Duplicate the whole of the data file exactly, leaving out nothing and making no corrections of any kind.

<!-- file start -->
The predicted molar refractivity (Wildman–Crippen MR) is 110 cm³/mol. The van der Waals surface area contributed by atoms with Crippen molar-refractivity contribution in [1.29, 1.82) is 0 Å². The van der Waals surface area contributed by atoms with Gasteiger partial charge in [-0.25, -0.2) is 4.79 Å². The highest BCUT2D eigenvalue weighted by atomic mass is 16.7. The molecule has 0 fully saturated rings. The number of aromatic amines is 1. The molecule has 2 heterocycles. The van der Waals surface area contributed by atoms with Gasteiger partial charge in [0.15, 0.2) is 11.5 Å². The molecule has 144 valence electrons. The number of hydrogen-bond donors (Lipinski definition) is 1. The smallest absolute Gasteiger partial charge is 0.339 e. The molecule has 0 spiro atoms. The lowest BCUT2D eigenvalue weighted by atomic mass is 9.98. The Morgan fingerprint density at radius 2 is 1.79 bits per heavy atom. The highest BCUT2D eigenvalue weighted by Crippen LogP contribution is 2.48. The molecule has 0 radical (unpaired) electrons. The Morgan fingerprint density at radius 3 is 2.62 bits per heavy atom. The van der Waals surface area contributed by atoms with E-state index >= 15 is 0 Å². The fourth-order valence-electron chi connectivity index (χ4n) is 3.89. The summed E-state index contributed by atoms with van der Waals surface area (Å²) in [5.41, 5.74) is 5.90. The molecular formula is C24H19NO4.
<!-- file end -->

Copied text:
The predicted molar refractivity (Wildman–Crippen MR) is 110 cm³/mol. The van der Waals surface area contributed by atoms with Crippen molar-refractivity contribution in [1.29, 1.82) is 0 Å². The van der Waals surface area contributed by atoms with Gasteiger partial charge in [-0.25, -0.2) is 4.79 Å². The highest BCUT2D eigenvalue weighted by atomic mass is 16.7. The molecule has 0 fully saturated rings. The number of aromatic amines is 1. The molecule has 2 heterocycles. The van der Waals surface area contributed by atoms with Gasteiger partial charge in [0.15, 0.2) is 11.5 Å². The molecule has 144 valence electrons. The number of hydrogen-bond donors (Lipinski definition) is 1. The smallest absolute Gasteiger partial charge is 0.339 e. The molecule has 0 spiro atoms. The lowest BCUT2D eigenvalue weighted by atomic mass is 9.98. The Morgan fingerprint density at radius 2 is 1.79 bits per heavy atom. The highest BCUT2D eigenvalue weighted by Crippen LogP contribution is 2.48. The molecule has 0 radical (unpaired) electrons. The Morgan fingerprint density at radius 3 is 2.62 bits per heavy atom. The van der Waals surface area contributed by atoms with E-state index >= 15 is 0 Å². The fourth-order valence-electron chi connectivity index (χ4n) is 3.89. The summed E-state index contributed by atoms with van der Waals surface area (Å²) in [5.41, 5.74) is 5.90. The molecular formula is C24H19NO4.